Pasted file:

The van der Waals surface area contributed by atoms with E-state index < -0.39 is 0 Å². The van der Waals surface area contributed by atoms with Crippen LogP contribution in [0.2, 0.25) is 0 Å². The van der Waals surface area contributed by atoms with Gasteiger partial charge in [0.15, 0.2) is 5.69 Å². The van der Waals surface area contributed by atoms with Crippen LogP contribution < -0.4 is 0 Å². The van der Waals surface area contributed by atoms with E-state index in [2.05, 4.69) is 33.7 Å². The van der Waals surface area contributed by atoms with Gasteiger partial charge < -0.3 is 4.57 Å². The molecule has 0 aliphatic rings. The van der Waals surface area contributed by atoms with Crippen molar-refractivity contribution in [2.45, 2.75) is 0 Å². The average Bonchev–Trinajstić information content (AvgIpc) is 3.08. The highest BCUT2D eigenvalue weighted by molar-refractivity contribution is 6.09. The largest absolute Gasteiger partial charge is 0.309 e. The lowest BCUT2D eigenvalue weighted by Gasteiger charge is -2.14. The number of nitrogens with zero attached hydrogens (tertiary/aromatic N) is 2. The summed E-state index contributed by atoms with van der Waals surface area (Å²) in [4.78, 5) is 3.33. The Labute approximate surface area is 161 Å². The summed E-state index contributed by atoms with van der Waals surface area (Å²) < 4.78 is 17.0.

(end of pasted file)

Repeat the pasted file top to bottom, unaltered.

The van der Waals surface area contributed by atoms with E-state index < -0.39 is 0 Å². The van der Waals surface area contributed by atoms with Crippen LogP contribution in [0.2, 0.25) is 0 Å². The van der Waals surface area contributed by atoms with Gasteiger partial charge in [0.15, 0.2) is 5.69 Å². The van der Waals surface area contributed by atoms with Crippen LogP contribution < -0.4 is 0 Å². The van der Waals surface area contributed by atoms with E-state index in [2.05, 4.69) is 33.7 Å². The van der Waals surface area contributed by atoms with Gasteiger partial charge < -0.3 is 4.57 Å². The molecule has 0 aliphatic rings. The van der Waals surface area contributed by atoms with Crippen molar-refractivity contribution in [2.45, 2.75) is 0 Å². The average Bonchev–Trinajstić information content (AvgIpc) is 3.08. The highest BCUT2D eigenvalue weighted by molar-refractivity contribution is 6.09. The largest absolute Gasteiger partial charge is 0.309 e. The lowest BCUT2D eigenvalue weighted by Gasteiger charge is -2.14. The number of nitrogens with zero attached hydrogens (tertiary/aromatic N) is 2. The summed E-state index contributed by atoms with van der Waals surface area (Å²) in [4.78, 5) is 3.33. The Labute approximate surface area is 161 Å². The summed E-state index contributed by atoms with van der Waals surface area (Å²) < 4.78 is 17.0.